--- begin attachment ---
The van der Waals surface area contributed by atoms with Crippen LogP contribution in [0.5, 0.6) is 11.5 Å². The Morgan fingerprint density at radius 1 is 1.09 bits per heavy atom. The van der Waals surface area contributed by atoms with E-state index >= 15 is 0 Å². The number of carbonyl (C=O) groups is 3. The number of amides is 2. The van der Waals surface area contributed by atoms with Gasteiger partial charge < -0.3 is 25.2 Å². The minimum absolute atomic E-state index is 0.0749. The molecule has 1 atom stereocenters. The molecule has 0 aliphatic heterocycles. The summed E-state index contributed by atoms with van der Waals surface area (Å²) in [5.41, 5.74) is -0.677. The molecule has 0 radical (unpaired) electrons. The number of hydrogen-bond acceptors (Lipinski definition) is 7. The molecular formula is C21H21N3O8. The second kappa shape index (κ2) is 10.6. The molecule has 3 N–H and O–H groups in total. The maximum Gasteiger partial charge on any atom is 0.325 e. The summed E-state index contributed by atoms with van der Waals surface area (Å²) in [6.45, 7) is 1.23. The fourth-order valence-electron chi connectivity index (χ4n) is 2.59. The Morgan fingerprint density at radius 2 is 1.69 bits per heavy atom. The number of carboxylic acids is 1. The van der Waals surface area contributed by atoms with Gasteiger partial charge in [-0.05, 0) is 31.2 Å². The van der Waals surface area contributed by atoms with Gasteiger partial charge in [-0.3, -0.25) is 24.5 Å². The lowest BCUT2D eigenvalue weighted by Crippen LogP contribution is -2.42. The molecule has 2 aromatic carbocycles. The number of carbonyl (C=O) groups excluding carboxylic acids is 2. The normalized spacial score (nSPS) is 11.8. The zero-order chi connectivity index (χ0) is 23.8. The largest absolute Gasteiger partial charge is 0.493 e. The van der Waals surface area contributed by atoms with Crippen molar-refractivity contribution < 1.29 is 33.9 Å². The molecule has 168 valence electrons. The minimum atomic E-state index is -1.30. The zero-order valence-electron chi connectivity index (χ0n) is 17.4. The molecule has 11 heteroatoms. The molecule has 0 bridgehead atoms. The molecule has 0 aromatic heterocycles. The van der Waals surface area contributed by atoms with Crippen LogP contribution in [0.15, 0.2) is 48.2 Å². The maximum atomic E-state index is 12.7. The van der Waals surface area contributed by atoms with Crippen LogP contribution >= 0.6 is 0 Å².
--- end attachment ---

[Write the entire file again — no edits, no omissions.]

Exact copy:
The van der Waals surface area contributed by atoms with Crippen LogP contribution in [0.5, 0.6) is 11.5 Å². The Morgan fingerprint density at radius 1 is 1.09 bits per heavy atom. The van der Waals surface area contributed by atoms with E-state index >= 15 is 0 Å². The number of carbonyl (C=O) groups is 3. The number of amides is 2. The van der Waals surface area contributed by atoms with Gasteiger partial charge < -0.3 is 25.2 Å². The minimum absolute atomic E-state index is 0.0749. The molecule has 1 atom stereocenters. The molecule has 0 aliphatic heterocycles. The summed E-state index contributed by atoms with van der Waals surface area (Å²) in [5.41, 5.74) is -0.677. The molecule has 0 radical (unpaired) electrons. The number of hydrogen-bond acceptors (Lipinski definition) is 7. The molecular formula is C21H21N3O8. The second kappa shape index (κ2) is 10.6. The molecule has 3 N–H and O–H groups in total. The maximum Gasteiger partial charge on any atom is 0.325 e. The summed E-state index contributed by atoms with van der Waals surface area (Å²) in [6.45, 7) is 1.23. The fourth-order valence-electron chi connectivity index (χ4n) is 2.59. The Morgan fingerprint density at radius 2 is 1.69 bits per heavy atom. The number of carboxylic acids is 1. The van der Waals surface area contributed by atoms with Gasteiger partial charge in [-0.05, 0) is 31.2 Å². The van der Waals surface area contributed by atoms with Gasteiger partial charge in [-0.3, -0.25) is 24.5 Å². The lowest BCUT2D eigenvalue weighted by Crippen LogP contribution is -2.42. The molecule has 2 aromatic carbocycles. The number of carbonyl (C=O) groups excluding carboxylic acids is 2. The normalized spacial score (nSPS) is 11.8. The zero-order chi connectivity index (χ0) is 23.8. The largest absolute Gasteiger partial charge is 0.493 e. The van der Waals surface area contributed by atoms with Crippen molar-refractivity contribution < 1.29 is 33.9 Å². The molecule has 168 valence electrons. The minimum atomic E-state index is -1.30. The zero-order valence-electron chi connectivity index (χ0n) is 17.4. The molecule has 11 heteroatoms. The molecule has 0 bridgehead atoms. The molecule has 0 aromatic heterocycles. The van der Waals surface area contributed by atoms with Crippen LogP contribution in [0.15, 0.2) is 48.2 Å². The maximum atomic E-state index is 12.7. The van der Waals surface area contributed by atoms with Crippen LogP contribution >= 0.6 is 0 Å².